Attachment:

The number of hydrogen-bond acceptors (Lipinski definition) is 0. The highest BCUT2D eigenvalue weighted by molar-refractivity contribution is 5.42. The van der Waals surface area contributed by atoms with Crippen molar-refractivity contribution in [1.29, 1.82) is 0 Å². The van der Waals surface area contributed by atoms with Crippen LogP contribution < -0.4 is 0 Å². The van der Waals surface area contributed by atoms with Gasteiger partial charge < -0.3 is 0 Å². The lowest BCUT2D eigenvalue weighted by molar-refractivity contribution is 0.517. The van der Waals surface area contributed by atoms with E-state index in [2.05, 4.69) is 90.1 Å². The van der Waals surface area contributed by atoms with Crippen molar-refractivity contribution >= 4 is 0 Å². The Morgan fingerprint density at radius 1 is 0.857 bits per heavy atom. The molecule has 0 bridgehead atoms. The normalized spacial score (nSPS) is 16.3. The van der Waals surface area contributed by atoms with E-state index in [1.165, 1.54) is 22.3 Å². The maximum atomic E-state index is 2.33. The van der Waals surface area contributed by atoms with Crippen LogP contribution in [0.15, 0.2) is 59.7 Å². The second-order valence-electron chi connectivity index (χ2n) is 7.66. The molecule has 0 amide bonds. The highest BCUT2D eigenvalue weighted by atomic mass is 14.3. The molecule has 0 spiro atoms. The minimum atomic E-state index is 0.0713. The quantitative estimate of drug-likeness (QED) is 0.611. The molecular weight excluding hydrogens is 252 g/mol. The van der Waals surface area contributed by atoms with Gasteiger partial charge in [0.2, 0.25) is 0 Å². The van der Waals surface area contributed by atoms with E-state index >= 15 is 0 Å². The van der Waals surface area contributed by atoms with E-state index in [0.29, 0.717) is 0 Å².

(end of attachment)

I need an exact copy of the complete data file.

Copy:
The number of hydrogen-bond acceptors (Lipinski definition) is 0. The highest BCUT2D eigenvalue weighted by molar-refractivity contribution is 5.42. The van der Waals surface area contributed by atoms with Crippen molar-refractivity contribution in [1.29, 1.82) is 0 Å². The van der Waals surface area contributed by atoms with Crippen LogP contribution < -0.4 is 0 Å². The van der Waals surface area contributed by atoms with Gasteiger partial charge < -0.3 is 0 Å². The lowest BCUT2D eigenvalue weighted by molar-refractivity contribution is 0.517. The van der Waals surface area contributed by atoms with E-state index in [2.05, 4.69) is 90.1 Å². The van der Waals surface area contributed by atoms with Crippen molar-refractivity contribution >= 4 is 0 Å². The Morgan fingerprint density at radius 1 is 0.857 bits per heavy atom. The molecule has 0 bridgehead atoms. The normalized spacial score (nSPS) is 16.3. The van der Waals surface area contributed by atoms with E-state index in [1.165, 1.54) is 22.3 Å². The maximum atomic E-state index is 2.33. The van der Waals surface area contributed by atoms with Crippen LogP contribution in [0.15, 0.2) is 59.7 Å². The second-order valence-electron chi connectivity index (χ2n) is 7.66. The molecule has 0 amide bonds. The highest BCUT2D eigenvalue weighted by atomic mass is 14.3. The molecule has 0 spiro atoms. The minimum atomic E-state index is 0.0713. The quantitative estimate of drug-likeness (QED) is 0.611. The molecular weight excluding hydrogens is 252 g/mol. The van der Waals surface area contributed by atoms with Gasteiger partial charge in [0.2, 0.25) is 0 Å². The van der Waals surface area contributed by atoms with E-state index >= 15 is 0 Å². The van der Waals surface area contributed by atoms with E-state index in [0.29, 0.717) is 0 Å².